"That's not my worry," retorted Leila. "I'm on assignment from A.P."

"Maybe you'd like to interview Sam Chandler. He's right outside."

The girl recoiled from Gedner's easy smile. "No!" she said sharply, and then added, "Later ... perhaps."

"The All-Planet people want the details, don't they?"

"For God's sake, Paul!" exploded Mark Paige. But his mouth twitched beneath his hopelessly straggly little mustache as Gedner's gaze met his.

"Shut up," said Gedner evenly. "Miss Frey and I are old friends. We understand each other."

Leila said nothing, but her red lips were compressed to a thin line as she fumbled with the air-tight zippers of her suit. As she wriggled with difficulty out of the heavy garment, Gedner's hard black eyes dwelt with pleasure on the white silk blouse and shorts she had donned in the stuffy cabin aboard the rocket, on the soft curves of her breasts and her slender legs.... And in the corner crouched Big Bill, a great white-furred faceless thing with dull red eyes fixed unwinkingly on the girl.

Leila sat down in one of the worn armchairs, but she failed to relax from the tension, the nameless apprehension that had begun to grip her when she first set foot on this little twilight moon. Her gaze flicked from Gedner to Paige, who had picked up her discarded vacuum suit and was arranging it meticulously on the hangers beside the outer door, and from him to the third man, who, without even removing his helmet, had bent over the desk and seemed to be absorbed in the disordered papers atop it. The humming undertone of the air pump, which had started automatically on the opening of the inner airlock door, stopped suddenly as the room pressure reached normal, and left a heavy silence....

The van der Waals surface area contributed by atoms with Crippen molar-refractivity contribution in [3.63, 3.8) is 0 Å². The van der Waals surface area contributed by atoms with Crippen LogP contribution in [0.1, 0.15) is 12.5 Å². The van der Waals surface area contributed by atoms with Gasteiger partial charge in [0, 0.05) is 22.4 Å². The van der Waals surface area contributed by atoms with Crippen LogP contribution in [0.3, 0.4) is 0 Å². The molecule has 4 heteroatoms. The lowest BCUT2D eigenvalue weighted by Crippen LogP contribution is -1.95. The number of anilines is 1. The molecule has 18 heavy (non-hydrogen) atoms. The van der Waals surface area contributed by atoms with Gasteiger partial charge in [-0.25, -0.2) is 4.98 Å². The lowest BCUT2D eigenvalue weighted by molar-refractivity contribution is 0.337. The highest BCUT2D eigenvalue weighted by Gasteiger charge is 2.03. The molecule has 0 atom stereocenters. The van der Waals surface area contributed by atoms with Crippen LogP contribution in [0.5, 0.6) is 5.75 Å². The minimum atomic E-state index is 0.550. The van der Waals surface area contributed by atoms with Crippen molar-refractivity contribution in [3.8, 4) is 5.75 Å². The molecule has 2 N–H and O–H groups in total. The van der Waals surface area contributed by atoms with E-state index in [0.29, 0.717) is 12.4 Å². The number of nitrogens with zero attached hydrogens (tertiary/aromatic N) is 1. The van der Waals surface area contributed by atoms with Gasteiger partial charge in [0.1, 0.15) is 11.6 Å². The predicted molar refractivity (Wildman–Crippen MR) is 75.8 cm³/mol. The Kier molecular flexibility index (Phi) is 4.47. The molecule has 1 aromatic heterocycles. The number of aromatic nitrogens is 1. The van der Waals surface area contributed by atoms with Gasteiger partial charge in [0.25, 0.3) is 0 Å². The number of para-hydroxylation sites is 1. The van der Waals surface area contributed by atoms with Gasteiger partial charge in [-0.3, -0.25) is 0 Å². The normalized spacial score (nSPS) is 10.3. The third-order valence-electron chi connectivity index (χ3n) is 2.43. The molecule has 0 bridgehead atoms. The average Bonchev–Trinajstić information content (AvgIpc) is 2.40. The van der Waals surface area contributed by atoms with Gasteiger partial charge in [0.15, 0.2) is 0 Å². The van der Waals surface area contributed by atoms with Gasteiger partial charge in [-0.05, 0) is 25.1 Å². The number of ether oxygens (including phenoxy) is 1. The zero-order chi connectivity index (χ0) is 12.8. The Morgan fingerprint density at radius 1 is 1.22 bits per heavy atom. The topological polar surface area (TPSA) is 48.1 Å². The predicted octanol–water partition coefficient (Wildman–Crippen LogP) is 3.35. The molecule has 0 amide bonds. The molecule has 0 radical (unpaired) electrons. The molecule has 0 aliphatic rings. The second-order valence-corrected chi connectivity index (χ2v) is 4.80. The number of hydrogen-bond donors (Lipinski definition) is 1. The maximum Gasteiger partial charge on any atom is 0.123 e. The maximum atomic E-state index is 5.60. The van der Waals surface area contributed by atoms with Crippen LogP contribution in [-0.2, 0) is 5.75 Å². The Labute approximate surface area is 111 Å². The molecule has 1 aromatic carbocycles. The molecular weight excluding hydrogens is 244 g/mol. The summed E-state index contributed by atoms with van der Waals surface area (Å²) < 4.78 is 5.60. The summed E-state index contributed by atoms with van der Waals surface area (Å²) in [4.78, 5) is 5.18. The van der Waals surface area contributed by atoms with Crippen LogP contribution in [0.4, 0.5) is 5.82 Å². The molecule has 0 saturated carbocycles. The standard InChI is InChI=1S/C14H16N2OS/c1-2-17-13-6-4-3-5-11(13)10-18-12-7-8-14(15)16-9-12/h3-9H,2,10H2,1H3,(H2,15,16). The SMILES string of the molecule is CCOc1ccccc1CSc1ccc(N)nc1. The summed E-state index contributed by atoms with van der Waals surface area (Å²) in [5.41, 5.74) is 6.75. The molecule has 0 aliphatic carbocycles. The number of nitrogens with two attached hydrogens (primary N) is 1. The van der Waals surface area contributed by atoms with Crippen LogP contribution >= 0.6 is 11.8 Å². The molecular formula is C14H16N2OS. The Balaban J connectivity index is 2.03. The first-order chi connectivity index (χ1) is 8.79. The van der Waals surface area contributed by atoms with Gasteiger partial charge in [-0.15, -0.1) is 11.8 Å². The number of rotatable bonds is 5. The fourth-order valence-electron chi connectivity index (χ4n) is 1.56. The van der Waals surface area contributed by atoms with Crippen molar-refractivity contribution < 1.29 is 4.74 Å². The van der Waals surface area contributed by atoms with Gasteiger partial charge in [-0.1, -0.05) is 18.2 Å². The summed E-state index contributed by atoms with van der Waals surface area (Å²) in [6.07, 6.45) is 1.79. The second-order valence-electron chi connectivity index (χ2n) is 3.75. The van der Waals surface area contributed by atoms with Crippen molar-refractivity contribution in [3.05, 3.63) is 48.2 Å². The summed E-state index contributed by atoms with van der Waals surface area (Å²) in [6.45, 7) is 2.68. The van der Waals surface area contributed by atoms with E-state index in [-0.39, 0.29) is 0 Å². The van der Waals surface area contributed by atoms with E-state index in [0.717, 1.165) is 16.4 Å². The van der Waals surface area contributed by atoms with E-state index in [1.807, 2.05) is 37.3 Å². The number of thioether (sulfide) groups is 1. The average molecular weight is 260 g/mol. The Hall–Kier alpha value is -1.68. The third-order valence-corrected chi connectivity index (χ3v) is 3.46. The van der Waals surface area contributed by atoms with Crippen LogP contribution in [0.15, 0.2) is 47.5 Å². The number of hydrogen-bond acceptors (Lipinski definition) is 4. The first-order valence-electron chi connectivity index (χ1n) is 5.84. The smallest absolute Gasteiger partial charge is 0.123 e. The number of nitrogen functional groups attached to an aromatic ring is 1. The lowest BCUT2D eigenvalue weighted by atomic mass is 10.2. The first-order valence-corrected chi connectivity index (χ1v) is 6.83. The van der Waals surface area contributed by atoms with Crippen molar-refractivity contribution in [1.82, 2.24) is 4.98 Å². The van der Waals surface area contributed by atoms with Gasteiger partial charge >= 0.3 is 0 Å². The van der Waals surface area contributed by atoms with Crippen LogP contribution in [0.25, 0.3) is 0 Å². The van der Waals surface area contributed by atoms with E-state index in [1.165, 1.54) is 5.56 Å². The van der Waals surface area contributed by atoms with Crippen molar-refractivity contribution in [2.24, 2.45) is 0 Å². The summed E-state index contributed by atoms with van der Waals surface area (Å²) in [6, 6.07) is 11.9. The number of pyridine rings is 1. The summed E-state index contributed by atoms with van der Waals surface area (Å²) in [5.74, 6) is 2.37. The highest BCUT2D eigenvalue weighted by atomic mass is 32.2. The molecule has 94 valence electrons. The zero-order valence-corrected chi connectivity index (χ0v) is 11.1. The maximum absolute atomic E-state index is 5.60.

She looked back to Gedner, leaning lazily against the battered table, one thumb hooked into the belt that sagged awkwardly over his ballast belt to support a holstered flame pistol. He smiled at her again, and she had a panicky feeling of being alone with him in this bare room millions of miles from civilization.

But what he said was not at all alarming. "Care for something to eat?"

"I had dinner on the rocket," said Leila.

"Cup of tea, then?" said Gedner. Leila nodded, grateful for a distraction. Paige had already moved toward what was evidently the kitchen door, methodically removing his gloves as he went. Presently he came back with a tray and a single steaming cup.

Gedner slid off the edge of the table and turned to Paige. "We'd better flame that strip before it cools off entirely," he said matter-of-factly, and, to Leila, with a gesture at the still-helmeted figure bending over the desk, "Doc Chaikoski here can entertain you while we're busy."

The one indicated looked up quickly, and, though his face was obscured by the reflection of light in his helmet, his very posture, even in the grotesque space suit, spoke of taut hatred as he glanced toward Gedner. The latter took no notice, but turned away to join Paige, who had silently opened a chest in the far end of the room and was dragging out two heavy portable electron torches.

The two men snapped their faceplates shut and went out through the airlock. Leila sat quite still for a little while, glancing nervously from the crouching, silent Woolly against the wall to the equally silent man. At last she exclaimed in exasperation, "Won't you take that thing off your head? Two gargoyles in a room this size are too many!"

The other spoke for the first time. "It won't help much," he said in a toneless voice, but he removed the helmet, set it carelessly on the desk-top, and, turning, began to unzip his vacuum suit. The girl saw a pale, thin, youthful face, shockingly marred by a huge, angry scar which cut diagonally across the cheek, ruined the bridge of the nose, and disappeared under an unkempt shock of dun-colored hair. A terrific blow, perhaps from a hot fragment of metal, must have left that mark.

"My name isn't Doc." There was increasing bitterness in his voice. "It's Leo. It's just that it amuses him to call me that, because I happen to be a petrologist."